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Topic: Using an MMA7361 to measure G forces (Read 3 times) previous topic - next topic

michinyon

I doubt that you have actually tested the response with sustained lateral acceleration.   With magnetic
correction,  you have two axes of alignment with which to correct the orientation drift.  Even so,
you will get a consistent dipping effect if there is sustained lateral acceleration,   because the orientation
plane formed by the magnetic field vector and the apparent "down" vector will become tilted.

Since most cars and aircraft do not perform tight continuous turning manoeuvres,  this may be
a non-obvious problem.

Anyhow,  to get back to the OP's problem.  There seems to be clearly something wrong with the
OP's device,  or the way that the information is being processed.

If the offset and scale of the different axes is out of spec,  this can be corrected for provided you
know what the behavior is,  and provided the device is still linear.      At the moment,  this is being
obscured by the processing using code which we can't see.

The next thing that I would suggest the OP do,  is try to obtain the actual A/D values which are being
obtained from the device.   Then,  imagine the device is a cube,  and turn the cube so that each of the
faces of the cube is facing upwards,  and write down what the readings are.   In other words,  take
the readings with the flat side of the module up, and down.   And the the short end pointing up, and then
down.   And the the long edge of the module pointing up,  and then down.   It will then become more
clear what the problem is.

The other thing I would do,  is try actually observing the voltages with a multimeter.

jjspierx


I doubt that you have actually tested the response with sustained lateral acceleration.   With magnetic
correction,  you have two axes of alignment with which to correct the orientation drift.  Even so,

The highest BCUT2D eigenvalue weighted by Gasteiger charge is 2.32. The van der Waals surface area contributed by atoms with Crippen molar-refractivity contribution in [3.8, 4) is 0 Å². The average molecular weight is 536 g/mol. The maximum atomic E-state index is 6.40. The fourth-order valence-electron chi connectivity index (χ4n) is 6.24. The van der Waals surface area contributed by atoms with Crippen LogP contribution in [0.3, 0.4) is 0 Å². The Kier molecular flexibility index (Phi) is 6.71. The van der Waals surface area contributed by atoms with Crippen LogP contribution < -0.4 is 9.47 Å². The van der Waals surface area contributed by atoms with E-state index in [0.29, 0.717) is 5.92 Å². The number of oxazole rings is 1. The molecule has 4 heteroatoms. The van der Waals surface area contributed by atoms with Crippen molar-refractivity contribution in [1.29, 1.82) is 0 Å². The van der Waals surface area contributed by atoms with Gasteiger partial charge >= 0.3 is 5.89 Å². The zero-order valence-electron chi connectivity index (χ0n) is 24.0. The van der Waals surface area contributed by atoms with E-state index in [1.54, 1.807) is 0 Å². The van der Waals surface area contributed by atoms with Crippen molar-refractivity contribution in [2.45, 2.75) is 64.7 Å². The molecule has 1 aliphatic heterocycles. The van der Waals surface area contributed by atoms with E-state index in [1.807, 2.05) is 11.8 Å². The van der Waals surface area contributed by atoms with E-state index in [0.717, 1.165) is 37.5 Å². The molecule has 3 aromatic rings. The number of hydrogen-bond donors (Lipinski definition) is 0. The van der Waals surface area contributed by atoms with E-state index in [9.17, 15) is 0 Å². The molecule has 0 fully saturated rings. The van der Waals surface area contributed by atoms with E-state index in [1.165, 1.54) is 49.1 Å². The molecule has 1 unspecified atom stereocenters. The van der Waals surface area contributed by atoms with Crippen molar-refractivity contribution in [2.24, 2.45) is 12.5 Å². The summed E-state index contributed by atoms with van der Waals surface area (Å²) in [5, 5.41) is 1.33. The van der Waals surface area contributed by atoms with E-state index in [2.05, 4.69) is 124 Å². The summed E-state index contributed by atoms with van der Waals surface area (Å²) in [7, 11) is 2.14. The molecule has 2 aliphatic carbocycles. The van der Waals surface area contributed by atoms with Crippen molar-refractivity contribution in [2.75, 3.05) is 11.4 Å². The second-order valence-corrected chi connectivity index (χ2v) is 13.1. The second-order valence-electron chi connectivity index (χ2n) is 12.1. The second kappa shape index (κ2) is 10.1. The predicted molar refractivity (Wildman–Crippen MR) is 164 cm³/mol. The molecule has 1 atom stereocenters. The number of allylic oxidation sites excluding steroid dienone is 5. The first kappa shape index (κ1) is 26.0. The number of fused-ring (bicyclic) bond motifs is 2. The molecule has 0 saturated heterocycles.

you will get a consistent dipping effect if there is sustained lateral acceleration,   because the orientation
plane formed by the magnetic field vector and the apparent "down" vector will become tilted.

Since most cars and aircraft do not perform tight continuous turning manoeuvres,  this may be
a non-obvious problem.

Anyhow,  to get back to the OP's problem.  There seems to be clearly something wrong with the
OP's device,  or the way that the information is being processed.

If the offset and scale of the different axes is out of spec,  this can be corrected for provided you
know what the behavior is,  and provided the device is still linear.      At the moment,  this is being
obscured by the processing using code which we can't see.

The next thing that I would suggest the OP do,  is try to obtain the actual A/D values which are being
obtained from the device.   Then,  imagine the device is a cube,  and turn the cube so that each of the
faces of the cube is facing upwards,  and write down what the readings are.   In other words,  take
the readings with the flat side of the module up, and down.   And the the short end pointing up, and then
down.   And the the long edge of the module pointing up,  and then down.   It will then become more
clear what the problem is.

The other thing I would do,  is try actually observing the voltages with a multimeter.


That is true, I have not tested it for extended lateral accelerations, but I don't see that would be an issue.  The magnetometer is 3-axis and the fusion algorithm is takes into account tilt compensation for the magnetometer.  Right now I do experience some drift, but that is because I have not properly calibrated the sensors yet.  I need to create a jig to constrain the X,Y,Z axis individually so I can rotate them individually through 360 degrees. 

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